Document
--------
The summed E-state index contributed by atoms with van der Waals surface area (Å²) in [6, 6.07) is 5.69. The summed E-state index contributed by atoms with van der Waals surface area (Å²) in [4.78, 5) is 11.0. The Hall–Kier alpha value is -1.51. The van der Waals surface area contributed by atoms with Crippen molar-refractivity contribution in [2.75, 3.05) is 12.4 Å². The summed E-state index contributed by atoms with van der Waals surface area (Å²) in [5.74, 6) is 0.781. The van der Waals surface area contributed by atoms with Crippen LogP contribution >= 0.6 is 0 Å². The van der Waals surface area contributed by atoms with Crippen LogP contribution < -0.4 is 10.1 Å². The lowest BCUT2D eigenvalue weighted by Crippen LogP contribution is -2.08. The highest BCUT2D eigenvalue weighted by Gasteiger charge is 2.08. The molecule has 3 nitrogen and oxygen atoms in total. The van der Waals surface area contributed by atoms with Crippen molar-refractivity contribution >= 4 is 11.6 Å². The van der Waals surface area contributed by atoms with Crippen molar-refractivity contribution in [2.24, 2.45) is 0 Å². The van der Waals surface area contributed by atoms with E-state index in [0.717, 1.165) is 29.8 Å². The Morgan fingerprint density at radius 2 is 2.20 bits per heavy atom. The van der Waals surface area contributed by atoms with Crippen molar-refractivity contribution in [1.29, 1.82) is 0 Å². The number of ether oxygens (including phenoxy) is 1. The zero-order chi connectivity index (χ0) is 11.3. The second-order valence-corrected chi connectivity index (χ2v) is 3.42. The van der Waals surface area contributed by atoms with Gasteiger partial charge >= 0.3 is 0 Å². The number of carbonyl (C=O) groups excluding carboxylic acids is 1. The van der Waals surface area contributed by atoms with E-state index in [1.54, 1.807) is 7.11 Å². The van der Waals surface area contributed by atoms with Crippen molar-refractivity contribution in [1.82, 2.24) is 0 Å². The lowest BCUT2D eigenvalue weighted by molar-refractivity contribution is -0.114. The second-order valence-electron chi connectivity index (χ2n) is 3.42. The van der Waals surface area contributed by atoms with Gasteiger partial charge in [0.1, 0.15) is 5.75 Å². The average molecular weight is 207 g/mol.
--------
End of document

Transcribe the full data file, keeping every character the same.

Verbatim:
The summed E-state index contributed by atoms with van der Waals surface area (Å²) in [6, 6.07) is 5.69. The summed E-state index contributed by atoms with van der Waals surface area (Å²) in [4.78, 5) is 11.0. The Hall–Kier alpha value is -1.51. The van der Waals surface area contributed by atoms with Crippen molar-refractivity contribution in [2.75, 3.05) is 12.4 Å². The summed E-state index contributed by atoms with van der Waals surface area (Å²) in [5.74, 6) is 0.781. The van der Waals surface area contributed by atoms with Crippen LogP contribution >= 0.6 is 0 Å². The van der Waals surface area contributed by atoms with Crippen LogP contribution < -0.4 is 10.1 Å². The lowest BCUT2D eigenvalue weighted by Crippen LogP contribution is -2.08. The highest BCUT2D eigenvalue weighted by Gasteiger charge is 2.08. The molecule has 3 nitrogen and oxygen atoms in total. The van der Waals surface area contributed by atoms with Crippen molar-refractivity contribution >= 4 is 11.6 Å². The van der Waals surface area contributed by atoms with Crippen molar-refractivity contribution in [2.24, 2.45) is 0 Å². The van der Waals surface area contributed by atoms with E-state index in [0.717, 1.165) is 29.8 Å². The Morgan fingerprint density at radius 2 is 2.20 bits per heavy atom. The van der Waals surface area contributed by atoms with Crippen molar-refractivity contribution in [1.29, 1.82) is 0 Å². The number of ether oxygens (including phenoxy) is 1. The zero-order chi connectivity index (χ0) is 11.3. The second-order valence-corrected chi connectivity index (χ2v) is 3.42. The van der Waals surface area contributed by atoms with Gasteiger partial charge >= 0.3 is 0 Å². The number of carbonyl (C=O) groups excluding carboxylic acids is 1. The van der Waals surface area contributed by atoms with E-state index in [1.54, 1.807) is 7.11 Å². The van der Waals surface area contributed by atoms with Crippen molar-refractivity contribution in [1.82, 2.24) is 0 Å². The lowest BCUT2D eigenvalue weighted by molar-refractivity contribution is -0.114. The second-order valence-electron chi connectivity index (χ2n) is 3.42. The van der Waals surface area contributed by atoms with Gasteiger partial charge in [0.1, 0.15) is 5.75 Å². The average molecular weight is 207 g/mol.